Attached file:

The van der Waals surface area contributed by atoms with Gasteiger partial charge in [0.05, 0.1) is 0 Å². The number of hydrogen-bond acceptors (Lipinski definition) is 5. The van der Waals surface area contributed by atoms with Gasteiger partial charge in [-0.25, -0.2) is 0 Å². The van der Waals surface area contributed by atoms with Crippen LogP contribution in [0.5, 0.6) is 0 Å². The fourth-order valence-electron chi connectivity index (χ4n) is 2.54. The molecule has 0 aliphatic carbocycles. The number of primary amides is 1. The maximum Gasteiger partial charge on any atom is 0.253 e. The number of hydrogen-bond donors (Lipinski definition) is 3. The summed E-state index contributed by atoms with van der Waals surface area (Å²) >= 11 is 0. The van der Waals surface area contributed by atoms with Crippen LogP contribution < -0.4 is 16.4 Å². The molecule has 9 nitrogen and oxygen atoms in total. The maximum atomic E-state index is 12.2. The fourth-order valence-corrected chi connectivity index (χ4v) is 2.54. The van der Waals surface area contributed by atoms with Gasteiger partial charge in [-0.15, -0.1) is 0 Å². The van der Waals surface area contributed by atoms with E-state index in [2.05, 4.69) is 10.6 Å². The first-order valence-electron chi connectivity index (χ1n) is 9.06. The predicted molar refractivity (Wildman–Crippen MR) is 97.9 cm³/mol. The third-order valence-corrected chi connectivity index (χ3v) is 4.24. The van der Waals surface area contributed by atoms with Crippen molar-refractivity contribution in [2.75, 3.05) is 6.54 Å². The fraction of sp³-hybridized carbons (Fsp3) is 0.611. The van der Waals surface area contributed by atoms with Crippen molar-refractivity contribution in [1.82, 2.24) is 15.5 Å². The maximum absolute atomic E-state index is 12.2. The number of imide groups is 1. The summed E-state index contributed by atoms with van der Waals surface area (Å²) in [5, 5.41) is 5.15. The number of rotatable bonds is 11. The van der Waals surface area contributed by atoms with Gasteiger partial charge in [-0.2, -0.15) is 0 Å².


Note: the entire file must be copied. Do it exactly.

The van der Waals surface area contributed by atoms with Gasteiger partial charge in [0.05, 0.1) is 0 Å². The number of hydrogen-bond acceptors (Lipinski definition) is 5. The van der Waals surface area contributed by atoms with Gasteiger partial charge in [-0.25, -0.2) is 0 Å². The van der Waals surface area contributed by atoms with Crippen LogP contribution in [0.5, 0.6) is 0 Å². The fourth-order valence-electron chi connectivity index (χ4n) is 2.54. The molecule has 0 aliphatic carbocycles. The number of primary amides is 1. The maximum Gasteiger partial charge on any atom is 0.253 e. The number of hydrogen-bond donors (Lipinski definition) is 3. The summed E-state index contributed by atoms with van der Waals surface area (Å²) >= 11 is 0. The van der Waals surface area contributed by atoms with Crippen LogP contribution < -0.4 is 16.4 Å². The molecule has 9 nitrogen and oxygen atoms in total. The maximum atomic E-state index is 12.2. The fourth-order valence-corrected chi connectivity index (χ4v) is 2.54. The van der Waals surface area contributed by atoms with Gasteiger partial charge in [-0.15, -0.1) is 0 Å². The van der Waals surface area contributed by atoms with E-state index in [2.05, 4.69) is 10.6 Å². The first-order valence-electron chi connectivity index (χ1n) is 9.06. The predicted molar refractivity (Wildman–Crippen MR) is 97.9 cm³/mol. The third-order valence-corrected chi connectivity index (χ3v) is 4.24. The van der Waals surface area contributed by atoms with Crippen molar-refractivity contribution in [2.75, 3.05) is 6.54 Å². The fraction of sp³-hybridized carbons (Fsp3) is 0.611. The van der Waals surface area contributed by atoms with Crippen molar-refractivity contribution in [1.82, 2.24) is 15.5 Å². The maximum absolute atomic E-state index is 12.2. The number of imide groups is 1. The summed E-state index contributed by atoms with van der Waals surface area (Å²) in [5, 5.41) is 5.15. The number of rotatable bonds is 11. The van der Waals surface area contributed by atoms with Gasteiger partial charge in [-0.2, -0.15) is 0 Å².